PATRICK HAZELL                                                             return to main Siberian Highway page                  Home

The Des Moines Register has called Hazell "a legend in Iowa Music," and is referred to by many as the "Godfather of Iowa Blues." On December 17, 2000, he was inducted into the IOWA BLUES HALL OF FAME, and he was inducted into the IOWA MUSIC ASSOCIATION ROCK N ROLL HALL OF FAME in 2007. An official endorsee of Hohner Harmonicas, he is considered by many to be one of the finest and most creative harmonica players in the music world.
As a performer, his wide repertoire includes rhythm and blues standards, as well as many original compositions delivered with a spontaneous performance suited to each particular setting, be it a concert, back-country roadhouse, Mississippi River beach party, wedding dance, school assembly, or downtown blues club.
Hazell taught himself to play boogie-woogie piano at age eleven in 1956, and then commenced his professional career in 1960, playing piano in a three-piece band in Burlington, Iowa. In 1968, he established the Mother Blues Band in Iowa City, and through the 1970's and early 1980's, the band toured extensively in the Midwest as it achieved what is widely regarded as a legendary status in the region.
In addition to exposure from his live performances, many of his 36 recordings have had significant airplay, both regionally and nationally, and he has been the subject of numerous news articles and television/radio broadcasts throughout his career.
In 1983, Hazell launched a career as a solo performer as a "one-man-band" This format has allowed him to expand his music into areas outside of his midwestern area. For example in 1986, he went on his first musical tour in Europe and continues to tour there on a regular basis. Since 1999, he has added South America and Russia to his international touring.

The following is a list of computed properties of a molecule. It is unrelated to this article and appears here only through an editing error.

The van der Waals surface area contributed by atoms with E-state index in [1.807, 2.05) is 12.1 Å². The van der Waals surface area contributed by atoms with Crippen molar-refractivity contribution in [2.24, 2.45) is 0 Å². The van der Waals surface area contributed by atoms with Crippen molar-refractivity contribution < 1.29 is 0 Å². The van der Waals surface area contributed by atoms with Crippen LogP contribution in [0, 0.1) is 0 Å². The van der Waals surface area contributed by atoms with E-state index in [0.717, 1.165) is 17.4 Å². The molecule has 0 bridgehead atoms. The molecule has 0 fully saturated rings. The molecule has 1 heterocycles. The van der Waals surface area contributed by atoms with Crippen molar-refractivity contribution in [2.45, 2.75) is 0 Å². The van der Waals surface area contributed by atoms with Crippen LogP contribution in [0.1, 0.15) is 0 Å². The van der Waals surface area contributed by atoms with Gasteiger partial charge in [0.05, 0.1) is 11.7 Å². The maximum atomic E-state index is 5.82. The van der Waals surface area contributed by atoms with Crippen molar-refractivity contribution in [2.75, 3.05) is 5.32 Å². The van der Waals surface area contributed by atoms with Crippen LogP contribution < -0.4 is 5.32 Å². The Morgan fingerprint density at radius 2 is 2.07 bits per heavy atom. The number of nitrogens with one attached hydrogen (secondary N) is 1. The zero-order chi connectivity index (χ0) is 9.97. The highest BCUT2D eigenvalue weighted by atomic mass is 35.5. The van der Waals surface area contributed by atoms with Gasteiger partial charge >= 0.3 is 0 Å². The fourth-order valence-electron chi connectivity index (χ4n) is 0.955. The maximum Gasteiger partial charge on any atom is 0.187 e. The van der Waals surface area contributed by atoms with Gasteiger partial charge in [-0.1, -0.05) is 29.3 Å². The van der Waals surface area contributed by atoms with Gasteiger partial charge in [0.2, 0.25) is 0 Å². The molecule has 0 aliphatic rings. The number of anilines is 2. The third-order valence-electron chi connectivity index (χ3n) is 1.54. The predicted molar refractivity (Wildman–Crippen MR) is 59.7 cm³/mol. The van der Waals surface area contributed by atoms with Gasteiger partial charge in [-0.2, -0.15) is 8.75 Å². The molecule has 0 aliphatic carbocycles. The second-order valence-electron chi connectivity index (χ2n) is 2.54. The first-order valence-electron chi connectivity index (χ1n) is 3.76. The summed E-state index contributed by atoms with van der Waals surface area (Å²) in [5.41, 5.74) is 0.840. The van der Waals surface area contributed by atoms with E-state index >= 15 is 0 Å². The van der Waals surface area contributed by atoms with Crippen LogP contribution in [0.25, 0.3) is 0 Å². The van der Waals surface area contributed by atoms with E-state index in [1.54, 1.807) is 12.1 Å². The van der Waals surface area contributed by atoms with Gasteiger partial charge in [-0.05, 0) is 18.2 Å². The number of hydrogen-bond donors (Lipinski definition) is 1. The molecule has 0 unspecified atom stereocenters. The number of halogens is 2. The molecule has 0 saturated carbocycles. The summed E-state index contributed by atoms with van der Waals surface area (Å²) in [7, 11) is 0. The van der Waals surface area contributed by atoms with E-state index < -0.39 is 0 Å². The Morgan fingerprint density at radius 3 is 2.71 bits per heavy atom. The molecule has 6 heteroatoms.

Since November, 2003, in collaboration with the famous Udmurtian folk singers, Nadezhda Utkina, and Sergey Kungurov, he has performed in Moscow as well as the capitol of the Udmurt Republic, Izhevsk, where he presented concerts, music master classes, and lectures on various aspects of Midwestern American culture.
One of the highlights was composing and producing with Mr.Kungurov and Ms.Utkina the Izh Valley Bell Project. The large bells in three major sites (two Orthodox Churches and the Izhmash Armaments Factory) were rung in various patterns for fortyfive minutes during the Russian Independence Celebration on June 11, 2004. The event gained nation-wide exposure on Moscow television.
The Bell Projects are Hazell's invention. He has composed and produced 13 of them since February 2, 2003, 12 in the United States in addition to the one in Izhevsk.
As an educator, Hazell presents his music while dealing with such topics as songwriting, improvisation, and the elements of jazz and blues music. In this capacity, he was an instructor in a special music class at Washington (Iowa) High School from 1987 to 1995. Entitled Advanced Instrumental Music, the class was spotlighted by Iowa Public Television (Living in Iowa, December 25, 1992) for its innovative approach to music education, allowing the students to create and perform their own music.
Hazell is affiliated with Broadcast Musicians Incorporated (BMI), The National Academy of The Recording Arts (GRAMMYS), Arts Midwest, and is a member of the 1990 Touring Arts Team of Iowa, and is listed in the Iowa Arts Council's Arts In Education and the Performing Artists Touring Rosters.